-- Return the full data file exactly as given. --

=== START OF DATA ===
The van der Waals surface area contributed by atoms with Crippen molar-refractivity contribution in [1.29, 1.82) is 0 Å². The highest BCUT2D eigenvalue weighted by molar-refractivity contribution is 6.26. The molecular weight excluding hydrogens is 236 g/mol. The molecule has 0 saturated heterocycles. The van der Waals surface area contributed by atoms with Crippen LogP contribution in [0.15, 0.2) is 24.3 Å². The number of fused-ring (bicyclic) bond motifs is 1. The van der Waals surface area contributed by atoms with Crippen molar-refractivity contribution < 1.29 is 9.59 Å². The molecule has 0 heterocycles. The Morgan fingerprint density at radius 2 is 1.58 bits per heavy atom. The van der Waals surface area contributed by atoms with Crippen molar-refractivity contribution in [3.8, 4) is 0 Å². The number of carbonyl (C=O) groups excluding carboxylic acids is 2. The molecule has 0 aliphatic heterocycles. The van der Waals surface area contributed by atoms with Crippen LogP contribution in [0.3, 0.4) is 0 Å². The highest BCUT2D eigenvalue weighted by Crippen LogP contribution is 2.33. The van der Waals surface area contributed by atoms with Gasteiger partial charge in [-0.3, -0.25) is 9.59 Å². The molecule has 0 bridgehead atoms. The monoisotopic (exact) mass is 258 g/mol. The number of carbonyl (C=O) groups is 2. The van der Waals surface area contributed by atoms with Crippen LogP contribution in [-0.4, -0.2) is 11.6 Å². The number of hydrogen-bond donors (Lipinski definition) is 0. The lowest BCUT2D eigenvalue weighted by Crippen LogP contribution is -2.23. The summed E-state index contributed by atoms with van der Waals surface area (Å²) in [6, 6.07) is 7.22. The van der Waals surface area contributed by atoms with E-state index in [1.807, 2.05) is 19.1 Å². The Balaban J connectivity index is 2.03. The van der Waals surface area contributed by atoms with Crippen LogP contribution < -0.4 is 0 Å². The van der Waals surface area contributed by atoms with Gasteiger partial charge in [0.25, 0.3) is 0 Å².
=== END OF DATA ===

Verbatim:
The van der Waals surface area contributed by atoms with Crippen molar-refractivity contribution in [1.29, 1.82) is 0 Å². The highest BCUT2D eigenvalue weighted by molar-refractivity contribution is 6.26. The molecular weight excluding hydrogens is 236 g/mol. The molecule has 0 saturated heterocycles. The van der Waals surface area contributed by atoms with Crippen LogP contribution in [0.15, 0.2) is 24.3 Å². The number of fused-ring (bicyclic) bond motifs is 1. The van der Waals surface area contributed by atoms with Crippen molar-refractivity contribution < 1.29 is 9.59 Å². The molecule has 0 heterocycles. The Morgan fingerprint density at radius 2 is 1.58 bits per heavy atom. The van der Waals surface area contributed by atoms with Crippen molar-refractivity contribution in [3.8, 4) is 0 Å². The number of carbonyl (C=O) groups excluding carboxylic acids is 2. The molecule has 0 aliphatic heterocycles. The van der Waals surface area contributed by atoms with Crippen LogP contribution in [0.3, 0.4) is 0 Å². The highest BCUT2D eigenvalue weighted by Crippen LogP contribution is 2.33. The van der Waals surface area contributed by atoms with Gasteiger partial charge in [-0.3, -0.25) is 9.59 Å². The molecule has 0 bridgehead atoms. The monoisotopic (exact) mass is 258 g/mol. The number of carbonyl (C=O) groups is 2. The van der Waals surface area contributed by atoms with Crippen LogP contribution in [-0.4, -0.2) is 11.6 Å². The number of hydrogen-bond donors (Lipinski definition) is 0. The lowest BCUT2D eigenvalue weighted by Crippen LogP contribution is -2.23. The summed E-state index contributed by atoms with van der Waals surface area (Å²) in [6, 6.07) is 7.22. The van der Waals surface area contributed by atoms with E-state index in [1.807, 2.05) is 19.1 Å². The Balaban J connectivity index is 2.03. The van der Waals surface area contributed by atoms with Crippen LogP contribution < -0.4 is 0 Å². The van der Waals surface area contributed by atoms with Gasteiger partial charge in [0.25, 0.3) is 0 Å².